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Generalized drivers in the mammalian endangerment process

Gonzalez-Suarez, M. ORCID: and Revilla, E. (2014) Generalized drivers in the mammalian endangerment process. PLoS ONE, 9 (2). e90292. ISSN 1932-6203

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To link to this item DOI: 10.1371/journal.pone.0090292


An important challenge for conservation today is to understand the endangerment process and identify any generalized patterns in how threats occur and aggregate across taxa. Here we use a global database describing main current external threats in mammals to evaluate the prevalence of distinct threatening processes, primarily of anthropogenic origin, and to identify generalized drivers of extinction and their association with vulnerability status and intrinsic species' traits. We detect several primary threat combinations that are generally associated with distinct species. In particular, large and widely distributed mammals are affected by combinations of direct exploitation and threats associated with increasing landscape modification that go from logging to intense human land-use. Meanwhile, small, narrowly distributed species are affected by intensifying levels of landscape modification but are not directly exploited. In general more vulnerable species are affected by a greater number of threats, suggesting increased extinction risk is associated with the accumulation of external threats. Overall, our findings show that endangerment in mammals is strongly associated with increasing habitat loss and degradation caused by human land-use intensification. For large and widely distributed mammals there is the additional risk of being hunted.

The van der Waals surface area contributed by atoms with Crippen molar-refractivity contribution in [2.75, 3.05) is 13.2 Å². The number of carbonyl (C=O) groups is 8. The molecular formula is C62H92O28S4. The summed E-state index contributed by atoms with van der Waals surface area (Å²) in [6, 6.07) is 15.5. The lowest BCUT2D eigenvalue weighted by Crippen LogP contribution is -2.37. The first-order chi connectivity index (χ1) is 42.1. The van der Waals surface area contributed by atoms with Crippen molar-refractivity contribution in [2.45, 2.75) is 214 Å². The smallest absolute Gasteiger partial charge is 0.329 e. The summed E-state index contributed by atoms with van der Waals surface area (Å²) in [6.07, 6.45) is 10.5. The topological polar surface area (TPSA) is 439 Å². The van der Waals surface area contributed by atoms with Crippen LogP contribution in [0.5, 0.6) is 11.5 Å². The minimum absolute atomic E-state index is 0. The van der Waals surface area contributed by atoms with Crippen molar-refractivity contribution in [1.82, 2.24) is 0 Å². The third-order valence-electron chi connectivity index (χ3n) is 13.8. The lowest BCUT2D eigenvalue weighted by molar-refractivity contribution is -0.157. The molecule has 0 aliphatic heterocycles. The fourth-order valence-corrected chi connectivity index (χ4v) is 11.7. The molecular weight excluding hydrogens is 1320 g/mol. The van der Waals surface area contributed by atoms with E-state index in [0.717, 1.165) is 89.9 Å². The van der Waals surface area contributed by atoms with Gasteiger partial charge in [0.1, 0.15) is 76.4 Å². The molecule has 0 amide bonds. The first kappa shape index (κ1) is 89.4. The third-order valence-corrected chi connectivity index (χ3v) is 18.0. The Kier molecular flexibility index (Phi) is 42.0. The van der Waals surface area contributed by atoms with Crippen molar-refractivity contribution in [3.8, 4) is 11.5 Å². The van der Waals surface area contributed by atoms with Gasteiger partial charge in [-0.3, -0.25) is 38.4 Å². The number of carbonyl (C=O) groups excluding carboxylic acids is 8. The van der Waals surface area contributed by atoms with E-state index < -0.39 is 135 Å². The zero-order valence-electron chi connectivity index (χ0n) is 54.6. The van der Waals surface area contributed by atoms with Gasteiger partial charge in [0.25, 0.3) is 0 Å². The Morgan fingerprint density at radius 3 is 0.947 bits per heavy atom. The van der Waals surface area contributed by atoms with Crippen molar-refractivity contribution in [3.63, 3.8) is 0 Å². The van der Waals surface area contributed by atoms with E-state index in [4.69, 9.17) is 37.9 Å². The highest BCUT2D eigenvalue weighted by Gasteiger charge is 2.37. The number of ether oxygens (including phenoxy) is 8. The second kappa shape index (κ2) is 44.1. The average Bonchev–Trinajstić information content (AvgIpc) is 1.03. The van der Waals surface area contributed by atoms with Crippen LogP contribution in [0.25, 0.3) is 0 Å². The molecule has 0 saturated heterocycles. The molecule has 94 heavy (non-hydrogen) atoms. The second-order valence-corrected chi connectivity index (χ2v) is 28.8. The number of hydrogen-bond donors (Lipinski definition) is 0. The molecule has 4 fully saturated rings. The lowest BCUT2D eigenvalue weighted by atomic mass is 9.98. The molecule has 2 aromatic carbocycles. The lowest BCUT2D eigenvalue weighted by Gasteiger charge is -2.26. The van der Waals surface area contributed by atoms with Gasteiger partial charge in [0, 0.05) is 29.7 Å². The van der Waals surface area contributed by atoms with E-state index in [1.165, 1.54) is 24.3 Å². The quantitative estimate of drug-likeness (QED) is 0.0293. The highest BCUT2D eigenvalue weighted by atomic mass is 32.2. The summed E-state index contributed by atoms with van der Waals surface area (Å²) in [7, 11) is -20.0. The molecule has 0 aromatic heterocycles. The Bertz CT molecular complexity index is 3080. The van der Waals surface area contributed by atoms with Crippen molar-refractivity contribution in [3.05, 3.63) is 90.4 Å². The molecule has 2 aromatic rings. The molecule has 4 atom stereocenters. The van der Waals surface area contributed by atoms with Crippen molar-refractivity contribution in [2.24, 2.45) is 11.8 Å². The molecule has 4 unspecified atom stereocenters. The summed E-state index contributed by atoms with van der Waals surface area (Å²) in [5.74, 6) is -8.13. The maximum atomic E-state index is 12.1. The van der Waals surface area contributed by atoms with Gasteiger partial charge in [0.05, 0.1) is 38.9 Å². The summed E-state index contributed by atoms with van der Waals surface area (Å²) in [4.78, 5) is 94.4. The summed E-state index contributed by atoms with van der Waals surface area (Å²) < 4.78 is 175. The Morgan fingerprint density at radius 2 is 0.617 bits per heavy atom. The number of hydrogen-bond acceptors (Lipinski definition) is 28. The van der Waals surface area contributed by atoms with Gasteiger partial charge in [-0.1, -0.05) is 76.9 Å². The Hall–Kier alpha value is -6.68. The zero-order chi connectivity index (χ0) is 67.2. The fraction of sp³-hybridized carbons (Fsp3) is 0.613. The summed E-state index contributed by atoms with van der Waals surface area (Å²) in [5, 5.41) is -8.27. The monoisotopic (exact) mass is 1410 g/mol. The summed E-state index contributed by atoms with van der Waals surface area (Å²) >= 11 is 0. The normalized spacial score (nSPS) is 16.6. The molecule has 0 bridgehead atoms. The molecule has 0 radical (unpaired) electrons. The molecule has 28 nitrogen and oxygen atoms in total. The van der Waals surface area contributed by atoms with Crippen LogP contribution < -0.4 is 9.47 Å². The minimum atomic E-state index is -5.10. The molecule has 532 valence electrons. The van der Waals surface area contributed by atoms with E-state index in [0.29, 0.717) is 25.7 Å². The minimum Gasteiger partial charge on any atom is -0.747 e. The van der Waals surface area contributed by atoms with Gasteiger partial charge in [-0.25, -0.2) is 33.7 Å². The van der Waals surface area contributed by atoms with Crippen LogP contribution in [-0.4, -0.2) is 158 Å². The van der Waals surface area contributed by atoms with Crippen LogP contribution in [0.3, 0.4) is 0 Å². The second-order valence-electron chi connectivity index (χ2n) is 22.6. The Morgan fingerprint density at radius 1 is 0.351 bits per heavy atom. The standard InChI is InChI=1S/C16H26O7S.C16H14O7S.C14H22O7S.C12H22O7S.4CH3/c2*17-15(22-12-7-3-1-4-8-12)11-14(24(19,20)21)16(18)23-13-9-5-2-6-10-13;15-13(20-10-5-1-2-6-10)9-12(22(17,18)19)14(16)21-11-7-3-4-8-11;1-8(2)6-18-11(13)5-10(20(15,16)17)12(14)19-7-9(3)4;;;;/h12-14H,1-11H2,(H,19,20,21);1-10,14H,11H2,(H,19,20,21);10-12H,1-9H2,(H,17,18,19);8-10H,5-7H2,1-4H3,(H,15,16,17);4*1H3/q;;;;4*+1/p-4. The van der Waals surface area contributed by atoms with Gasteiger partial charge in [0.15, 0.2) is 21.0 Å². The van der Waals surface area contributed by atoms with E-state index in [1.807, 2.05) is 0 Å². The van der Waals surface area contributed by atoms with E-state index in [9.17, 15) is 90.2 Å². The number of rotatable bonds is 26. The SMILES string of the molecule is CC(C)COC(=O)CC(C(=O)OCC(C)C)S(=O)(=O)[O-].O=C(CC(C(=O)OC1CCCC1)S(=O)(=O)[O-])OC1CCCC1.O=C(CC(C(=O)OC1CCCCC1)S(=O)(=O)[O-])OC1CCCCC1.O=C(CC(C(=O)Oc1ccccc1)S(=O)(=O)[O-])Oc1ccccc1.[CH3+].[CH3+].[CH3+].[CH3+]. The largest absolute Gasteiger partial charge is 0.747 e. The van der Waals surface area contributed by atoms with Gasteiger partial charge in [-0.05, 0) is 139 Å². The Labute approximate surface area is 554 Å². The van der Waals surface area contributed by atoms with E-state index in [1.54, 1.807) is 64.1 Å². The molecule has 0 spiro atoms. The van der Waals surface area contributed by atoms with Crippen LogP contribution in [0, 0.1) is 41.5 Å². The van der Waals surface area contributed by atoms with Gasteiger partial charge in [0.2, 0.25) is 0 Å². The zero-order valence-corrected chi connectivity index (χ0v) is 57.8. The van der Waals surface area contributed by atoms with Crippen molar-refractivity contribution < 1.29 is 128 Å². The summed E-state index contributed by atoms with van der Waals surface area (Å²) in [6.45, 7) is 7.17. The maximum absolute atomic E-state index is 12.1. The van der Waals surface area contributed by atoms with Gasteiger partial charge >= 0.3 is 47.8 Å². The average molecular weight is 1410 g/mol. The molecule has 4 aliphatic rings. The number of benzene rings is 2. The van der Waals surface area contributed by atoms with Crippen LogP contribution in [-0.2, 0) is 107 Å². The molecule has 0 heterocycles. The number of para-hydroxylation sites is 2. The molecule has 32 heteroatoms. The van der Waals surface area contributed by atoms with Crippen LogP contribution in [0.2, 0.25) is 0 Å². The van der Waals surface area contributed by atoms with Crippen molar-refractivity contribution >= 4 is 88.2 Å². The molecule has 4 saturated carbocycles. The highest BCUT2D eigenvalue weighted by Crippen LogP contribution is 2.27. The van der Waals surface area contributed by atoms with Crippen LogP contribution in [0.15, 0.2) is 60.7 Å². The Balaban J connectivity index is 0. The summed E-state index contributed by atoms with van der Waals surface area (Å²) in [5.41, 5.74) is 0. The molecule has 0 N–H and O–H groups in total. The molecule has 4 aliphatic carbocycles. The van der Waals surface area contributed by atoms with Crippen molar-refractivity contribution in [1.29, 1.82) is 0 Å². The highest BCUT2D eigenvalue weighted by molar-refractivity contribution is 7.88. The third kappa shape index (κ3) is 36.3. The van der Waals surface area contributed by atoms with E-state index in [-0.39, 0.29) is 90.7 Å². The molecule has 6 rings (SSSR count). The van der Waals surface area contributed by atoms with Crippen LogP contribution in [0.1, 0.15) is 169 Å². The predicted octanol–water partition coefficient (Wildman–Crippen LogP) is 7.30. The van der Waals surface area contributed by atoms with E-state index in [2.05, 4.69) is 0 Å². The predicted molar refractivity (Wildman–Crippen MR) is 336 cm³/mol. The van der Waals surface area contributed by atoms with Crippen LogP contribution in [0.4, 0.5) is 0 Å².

Item Type:Article
Divisions:Life Sciences > School of Biological Sciences > Ecology and Evolutionary Biology
ID Code:51703
Publisher:Public Library of Science


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